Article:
When a Fox News anchor, reacting to his own network's surging e-mail traffic, warns urgently on-camera of a rise in hate-filled, "amped up" Americans who are "taking the extra step and getting the gun out," maybe we should listen. He has better sources in that underground than most.
The anchor was Shepard Smith, speaking after Wednesday's mayhem at the United States Holocaust Memorial Museum in Washington. Unlike the bloviators at his network and elsewhere on cable, Smith is famous for his highly caffeinated news-reading, not any political agenda. But very occasionally — notably during Hurricane Katrina — he hits the Howard Beale mad-as-hell wall. Joining those at Fox who routinely disregard the network's "We report, you decide" mantra, he both reported and decided, loudly.
What he reported was this: his e-mail from viewers had "become more and more frightening" in recent months, dating back to the election season. From Wednesday alone, he "could read a hundred" messages spewing "hate that's not based in fact," much of it about Barack Obama and some of it sharing the museum gunman's canard that the president was not a naturally born citizen. These are Americans "out there in a scary place," Smith said.
Then he brought up another recent gunman: "If you're one who believes that abortion is murder, at what point do you go out and kill someone who's performing abortions?" An answer, he said, was provided by Dr. George Tiller's killer. He went on: "If you are one who believes these sorts of things about the president of the United States ..." He left the rest of that chilling sentence unsaid.
These are extraordinary words to hear on Fox. The network"s highest-rated star, Bill O'Reilly, had assailed Tiller, calling him "Tiller the baby killer" and likening him to the Nazis, on 29 of his shows before the doctor was murdered at his church in Kansas. O'Reilly was unrepentant, stating that only "pro-abortion zealots and Fox News haters" would link him to the crime. But now another Fox star, while stopping short of blaming O'Reilly, was breaching his network's brand of political correctness: he tied the far-right loners who had gotten their guns out in Wichita and Washington to the mounting fury of Obama haters.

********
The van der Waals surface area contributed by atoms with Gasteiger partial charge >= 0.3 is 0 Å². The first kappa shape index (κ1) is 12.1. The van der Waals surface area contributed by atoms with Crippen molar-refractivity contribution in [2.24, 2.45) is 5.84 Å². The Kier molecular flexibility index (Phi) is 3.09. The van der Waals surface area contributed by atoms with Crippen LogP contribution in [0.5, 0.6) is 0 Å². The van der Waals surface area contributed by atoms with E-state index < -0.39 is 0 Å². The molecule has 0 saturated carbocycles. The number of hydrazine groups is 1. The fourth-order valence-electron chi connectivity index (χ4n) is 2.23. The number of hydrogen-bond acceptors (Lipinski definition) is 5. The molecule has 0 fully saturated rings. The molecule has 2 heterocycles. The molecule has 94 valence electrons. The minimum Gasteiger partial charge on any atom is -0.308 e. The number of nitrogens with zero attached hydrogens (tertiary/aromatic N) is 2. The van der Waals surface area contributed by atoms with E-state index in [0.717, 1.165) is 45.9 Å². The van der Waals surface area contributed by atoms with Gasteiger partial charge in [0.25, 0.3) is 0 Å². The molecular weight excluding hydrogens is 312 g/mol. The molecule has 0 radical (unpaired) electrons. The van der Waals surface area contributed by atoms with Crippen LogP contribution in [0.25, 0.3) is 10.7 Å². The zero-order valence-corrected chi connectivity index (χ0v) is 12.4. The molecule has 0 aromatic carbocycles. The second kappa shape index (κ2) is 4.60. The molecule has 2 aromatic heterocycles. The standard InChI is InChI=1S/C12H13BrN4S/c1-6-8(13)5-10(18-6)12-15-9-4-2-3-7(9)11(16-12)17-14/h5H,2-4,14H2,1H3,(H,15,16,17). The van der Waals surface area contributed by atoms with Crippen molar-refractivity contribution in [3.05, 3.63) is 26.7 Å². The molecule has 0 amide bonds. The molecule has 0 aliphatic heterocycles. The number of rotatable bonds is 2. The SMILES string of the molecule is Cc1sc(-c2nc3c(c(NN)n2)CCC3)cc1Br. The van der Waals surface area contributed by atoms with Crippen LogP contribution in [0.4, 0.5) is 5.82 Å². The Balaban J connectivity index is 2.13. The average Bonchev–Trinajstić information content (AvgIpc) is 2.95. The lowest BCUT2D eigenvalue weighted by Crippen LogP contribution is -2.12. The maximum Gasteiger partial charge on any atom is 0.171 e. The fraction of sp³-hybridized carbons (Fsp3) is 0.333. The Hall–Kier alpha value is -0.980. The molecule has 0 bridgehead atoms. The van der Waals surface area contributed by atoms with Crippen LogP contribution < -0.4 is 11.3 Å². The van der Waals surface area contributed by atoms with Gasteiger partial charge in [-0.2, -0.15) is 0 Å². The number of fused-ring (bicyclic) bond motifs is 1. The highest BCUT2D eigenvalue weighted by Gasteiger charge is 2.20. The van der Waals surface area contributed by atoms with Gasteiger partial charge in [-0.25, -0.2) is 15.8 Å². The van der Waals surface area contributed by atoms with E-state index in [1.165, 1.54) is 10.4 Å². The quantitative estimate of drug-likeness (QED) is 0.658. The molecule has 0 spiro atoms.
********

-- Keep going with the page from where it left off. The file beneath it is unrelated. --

What is this fury about? In his scant 145 days in office, the new president has not remotely matched the Bush record in deficit creation. Nor has he repealed the right to bear arms or exacerbated the wars he inherited. He has tried more than his predecessor ever did to reach across the aisle. But none of that seems to matter. A sizable minority of Americans is irrationally fearful of the fast-moving generational, cultural and racial turnover Obama embodies — indeed, of the 21st century itself. That minority is now getting angrier in inverse relationship to his popularity with the vast majority of the country. Change can be frightening and traumatic, especially if it's not change you can believe in.
We don't know whether the tiny subset of domestic terrorists in this crowd is egged on by political or media demagogues — though we do tend to assume that foreign jihadists respond like Pavlov's dogs to the words of their most fanatical leaders and polemicists. But well before the latest murderers struck — well before another "antigovernment" Obama hater went on a cop-killing rampage in Pittsburgh in April — there have been indications that this rage could spiral out of control.
This was evident during the campaign, when hotheads greeted Obama's name with "Treason!" and "Terrorist!" at G.O.P. rallies. At first the McCain-Palin campaign fed the anger with accusations that Obama was "palling around with terrorists." But later John McCain thought better of it and defended his opponent's honor to a town-hall participant who vented her fears of the Democrats' "Arab" candidate. Although two neo-Nazi skinheads were arrested in an assassination plot against Obama two weeks before Election Day, the fever broke after McCain exercised leadership.
That honeymoon, if it was one, is over.
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